In California, a will contest challenges the validity of the document in its entirety, or attempts to set aside some of its terms. Will contests are not favored by the courts because the legislative intent is to honor the written instruction of the decedent (“testator”).
Many times, a son or daughter was disinherited because they remained estranged from the family for decades. The only recent contact with family members is at the funeral, and their real interest is to find out how much money they may have inherited. These types of cases illustrate why the courts are reluctant to entertain them.
However, there are many legitimate grounds for challenging a will, and the law provides a remedy when required to carry out the testator’s true wishes.
Undue influence is one of the grounds upon which a successful challenge can be made. This means taking advantage of another’s weaker state of mind. Any number of “bad apples” (children are usually the suspects) can unduly influence another person into unwittingly adding or deleting beneficiaries. A bright red flag goes up when a person is made a beneficiary, yet only knew the testator for a few months. Caregivers make up a large percentage of these wrongdoers.
A caregiver may have recently been hired to take care of mom (widow) and spends 24 hours a day at the home. Mom’s children have always had her love and support, but live out of state and cannot stay in physical contact.
The caregiver begins to plant the seed in mom’s mind that everyone is out to get her, and the caregiver is her only true friend and protector. Before long, mom is taken to a shady lawyer who prepares a new will, leaving the bulk of mom’s estate to the caregiver. The children find out only after mom has passed away and the new will is admitted to probate.
Coercion, manipulation and duress. These three elements share common features: they are different forms of undue influence. They involve using threats or intimidation to badger the testator’s real desires into submission, and to substitute their own wants instead.
There are other elements (grounds) as well for bringing a successful petition to contest a will. Fraud. This intentional act occurs when the abuser misrepresents a material fact to the testator. S/he must have relied upon the lie, created the (misguided) instructions in the will, and caused damage to someone.
One BIG caveat: Most living trusts contain a clause that states that any beneficiary who challenges any of the terms of the trust will be automatically disinherited. This is called a “no contest” clause.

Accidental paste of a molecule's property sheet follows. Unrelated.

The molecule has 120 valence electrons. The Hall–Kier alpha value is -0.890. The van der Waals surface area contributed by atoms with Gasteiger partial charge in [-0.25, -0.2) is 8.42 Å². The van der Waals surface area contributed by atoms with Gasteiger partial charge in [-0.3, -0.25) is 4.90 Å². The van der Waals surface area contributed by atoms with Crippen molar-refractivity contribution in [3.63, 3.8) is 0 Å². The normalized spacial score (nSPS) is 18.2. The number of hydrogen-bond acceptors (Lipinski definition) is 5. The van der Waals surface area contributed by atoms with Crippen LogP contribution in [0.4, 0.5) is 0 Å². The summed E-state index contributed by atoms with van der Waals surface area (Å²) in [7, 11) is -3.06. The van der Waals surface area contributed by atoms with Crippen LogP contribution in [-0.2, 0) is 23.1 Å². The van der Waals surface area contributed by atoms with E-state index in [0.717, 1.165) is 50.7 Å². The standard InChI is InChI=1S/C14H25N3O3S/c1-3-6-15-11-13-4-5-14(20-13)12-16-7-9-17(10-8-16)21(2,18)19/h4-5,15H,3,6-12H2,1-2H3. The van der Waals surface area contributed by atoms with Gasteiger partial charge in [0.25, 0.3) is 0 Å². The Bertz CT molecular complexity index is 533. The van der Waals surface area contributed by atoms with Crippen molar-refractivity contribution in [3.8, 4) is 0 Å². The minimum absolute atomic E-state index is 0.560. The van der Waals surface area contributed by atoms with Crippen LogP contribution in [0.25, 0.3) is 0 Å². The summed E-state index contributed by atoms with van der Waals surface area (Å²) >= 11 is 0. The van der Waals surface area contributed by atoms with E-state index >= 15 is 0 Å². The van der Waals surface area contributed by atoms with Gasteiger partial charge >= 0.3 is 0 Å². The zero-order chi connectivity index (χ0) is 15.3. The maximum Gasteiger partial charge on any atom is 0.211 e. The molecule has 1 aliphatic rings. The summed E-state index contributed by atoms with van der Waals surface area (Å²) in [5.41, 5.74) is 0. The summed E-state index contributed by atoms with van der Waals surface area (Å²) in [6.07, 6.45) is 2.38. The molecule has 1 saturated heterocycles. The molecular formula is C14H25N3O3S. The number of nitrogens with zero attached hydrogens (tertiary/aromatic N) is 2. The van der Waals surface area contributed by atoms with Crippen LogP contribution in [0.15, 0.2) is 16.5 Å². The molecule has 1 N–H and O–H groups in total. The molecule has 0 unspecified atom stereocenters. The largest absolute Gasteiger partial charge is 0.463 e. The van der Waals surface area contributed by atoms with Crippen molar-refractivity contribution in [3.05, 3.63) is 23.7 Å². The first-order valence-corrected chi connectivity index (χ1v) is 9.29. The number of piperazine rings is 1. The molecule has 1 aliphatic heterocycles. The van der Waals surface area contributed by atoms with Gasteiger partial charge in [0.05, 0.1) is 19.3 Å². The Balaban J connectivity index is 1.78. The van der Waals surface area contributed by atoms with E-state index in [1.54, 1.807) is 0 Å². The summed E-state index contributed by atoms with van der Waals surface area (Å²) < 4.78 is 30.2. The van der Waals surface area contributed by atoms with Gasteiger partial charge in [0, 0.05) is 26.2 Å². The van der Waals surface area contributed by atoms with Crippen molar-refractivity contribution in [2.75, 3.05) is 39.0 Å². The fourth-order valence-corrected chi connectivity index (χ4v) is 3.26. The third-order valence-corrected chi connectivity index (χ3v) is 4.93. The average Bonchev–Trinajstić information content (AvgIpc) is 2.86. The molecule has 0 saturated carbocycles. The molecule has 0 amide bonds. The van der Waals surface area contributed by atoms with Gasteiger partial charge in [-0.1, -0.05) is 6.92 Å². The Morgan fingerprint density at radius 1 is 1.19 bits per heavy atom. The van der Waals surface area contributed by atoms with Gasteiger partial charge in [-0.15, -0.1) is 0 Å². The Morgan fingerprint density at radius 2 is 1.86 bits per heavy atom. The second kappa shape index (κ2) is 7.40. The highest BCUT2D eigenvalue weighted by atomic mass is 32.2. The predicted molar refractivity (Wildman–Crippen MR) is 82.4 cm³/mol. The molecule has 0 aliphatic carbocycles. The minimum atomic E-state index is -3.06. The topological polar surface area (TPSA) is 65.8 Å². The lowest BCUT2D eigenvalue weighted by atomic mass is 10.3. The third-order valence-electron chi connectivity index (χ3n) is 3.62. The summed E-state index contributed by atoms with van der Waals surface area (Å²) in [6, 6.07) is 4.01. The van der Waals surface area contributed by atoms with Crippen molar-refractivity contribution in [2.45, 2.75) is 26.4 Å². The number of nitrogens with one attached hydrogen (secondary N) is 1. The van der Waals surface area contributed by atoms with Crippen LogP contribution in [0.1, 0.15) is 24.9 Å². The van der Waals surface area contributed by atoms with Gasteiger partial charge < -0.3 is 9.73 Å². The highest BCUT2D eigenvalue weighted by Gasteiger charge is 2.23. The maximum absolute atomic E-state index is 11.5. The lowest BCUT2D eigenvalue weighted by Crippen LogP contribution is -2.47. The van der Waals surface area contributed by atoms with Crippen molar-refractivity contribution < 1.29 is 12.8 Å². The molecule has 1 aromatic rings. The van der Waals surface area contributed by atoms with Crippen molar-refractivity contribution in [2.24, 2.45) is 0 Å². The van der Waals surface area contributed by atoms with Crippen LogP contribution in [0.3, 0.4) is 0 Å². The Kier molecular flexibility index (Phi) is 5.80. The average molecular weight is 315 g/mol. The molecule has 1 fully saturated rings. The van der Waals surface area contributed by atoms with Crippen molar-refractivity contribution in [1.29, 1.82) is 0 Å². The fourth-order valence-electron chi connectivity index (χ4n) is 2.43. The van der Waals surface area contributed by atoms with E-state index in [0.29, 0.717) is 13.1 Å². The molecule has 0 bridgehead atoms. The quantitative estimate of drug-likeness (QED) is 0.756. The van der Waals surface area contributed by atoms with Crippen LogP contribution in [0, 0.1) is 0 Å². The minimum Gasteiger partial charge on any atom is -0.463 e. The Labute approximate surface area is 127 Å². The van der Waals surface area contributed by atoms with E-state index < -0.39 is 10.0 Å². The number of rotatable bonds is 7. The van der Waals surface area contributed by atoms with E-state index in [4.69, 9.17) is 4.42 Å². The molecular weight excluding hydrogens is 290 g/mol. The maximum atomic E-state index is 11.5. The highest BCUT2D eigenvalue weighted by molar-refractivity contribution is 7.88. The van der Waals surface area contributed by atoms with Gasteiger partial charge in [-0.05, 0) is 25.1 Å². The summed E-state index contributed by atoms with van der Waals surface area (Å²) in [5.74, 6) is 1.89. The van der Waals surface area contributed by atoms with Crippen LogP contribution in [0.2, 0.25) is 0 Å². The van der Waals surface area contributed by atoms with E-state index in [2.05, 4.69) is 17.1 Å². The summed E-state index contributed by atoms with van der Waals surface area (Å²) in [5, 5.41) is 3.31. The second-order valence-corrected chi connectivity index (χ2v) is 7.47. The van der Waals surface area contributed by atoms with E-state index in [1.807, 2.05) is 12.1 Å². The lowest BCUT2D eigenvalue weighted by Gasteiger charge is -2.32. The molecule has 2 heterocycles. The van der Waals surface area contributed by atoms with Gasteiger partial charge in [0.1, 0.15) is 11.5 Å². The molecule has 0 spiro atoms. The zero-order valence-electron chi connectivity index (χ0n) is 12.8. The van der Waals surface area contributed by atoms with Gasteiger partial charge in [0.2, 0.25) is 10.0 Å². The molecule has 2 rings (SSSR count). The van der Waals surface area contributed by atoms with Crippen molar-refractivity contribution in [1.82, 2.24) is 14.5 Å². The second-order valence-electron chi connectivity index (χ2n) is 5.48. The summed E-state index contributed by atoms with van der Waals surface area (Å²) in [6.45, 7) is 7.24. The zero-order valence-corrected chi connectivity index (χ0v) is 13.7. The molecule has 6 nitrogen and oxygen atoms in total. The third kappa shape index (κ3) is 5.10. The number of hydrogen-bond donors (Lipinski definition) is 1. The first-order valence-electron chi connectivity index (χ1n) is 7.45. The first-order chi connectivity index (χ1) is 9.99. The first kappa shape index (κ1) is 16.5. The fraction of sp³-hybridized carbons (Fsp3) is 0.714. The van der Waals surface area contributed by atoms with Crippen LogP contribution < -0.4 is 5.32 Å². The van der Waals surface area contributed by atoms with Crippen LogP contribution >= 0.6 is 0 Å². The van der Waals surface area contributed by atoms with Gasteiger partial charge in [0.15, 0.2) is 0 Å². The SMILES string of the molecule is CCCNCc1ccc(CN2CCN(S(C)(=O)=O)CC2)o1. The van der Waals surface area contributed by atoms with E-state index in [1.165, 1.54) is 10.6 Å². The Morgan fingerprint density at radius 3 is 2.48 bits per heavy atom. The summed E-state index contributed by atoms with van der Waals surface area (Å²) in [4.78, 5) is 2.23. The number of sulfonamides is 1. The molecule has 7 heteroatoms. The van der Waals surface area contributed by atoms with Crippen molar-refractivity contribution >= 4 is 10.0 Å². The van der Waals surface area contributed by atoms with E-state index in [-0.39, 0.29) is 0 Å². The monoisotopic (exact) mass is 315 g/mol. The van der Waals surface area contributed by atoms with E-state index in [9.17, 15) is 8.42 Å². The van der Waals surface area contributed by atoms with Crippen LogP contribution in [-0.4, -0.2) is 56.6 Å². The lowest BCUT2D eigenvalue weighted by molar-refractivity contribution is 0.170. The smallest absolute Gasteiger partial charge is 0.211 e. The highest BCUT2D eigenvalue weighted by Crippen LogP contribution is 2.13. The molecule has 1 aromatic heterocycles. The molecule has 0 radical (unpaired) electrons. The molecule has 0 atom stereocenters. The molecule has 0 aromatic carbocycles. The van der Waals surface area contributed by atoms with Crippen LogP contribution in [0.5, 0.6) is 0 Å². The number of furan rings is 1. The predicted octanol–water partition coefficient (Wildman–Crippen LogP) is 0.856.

In California, the law regarding “no contest” clauses, and challenges to them, has significantly changed (January 1, 2010).
Previously, a disgruntled beneficiary had the right to seek prior approval from the court to determine whether a proposed challenge to a trust would be considered a violation of the “no contest” clause. If the court ruled in favor of the beneficiary’s request, then the “no contest” clause would not be violated. If the court ruled against the beneficiary’s request, then that beneficiary would simply back off – knowing that if s/he did file a challenge to the trust, then they would have violated the “no contest” clause and be automatically disinherited.
This was known as a “safe harbor” petition. The new law repeals the “safe harbor” petition and allows, under certain circumstances, for the filing of a petition to challenge the terms of a trust, so long as the court ultimately determines that the petitioner (beneficiary) had “probable cause” to believe that the facts warranted a reasonable person into concluding that the trusts terms were obtained through mental incapacity, undue influence, or a variety of other improper means.
Will contests, like trust contests, are often difficult to prove because sufficient evidence must be produced to show that at or near the time of the will’s signing, the testator lacked sufficient testamentary capacity to understand the consequences of signing the document. Testamentary capacity is a low threshold. A testator simply needs to have an understanding of what assets make up their estate, and who the natural objects of their bounty would be.
The evidence to prove lack of capacity can come from a variety of sources, most notably medical records and statements from close family members and friends.
If you believe that a person you know was the victim of one or more of these types of undue influences, then please call to discuss whether a valid will contest case exists.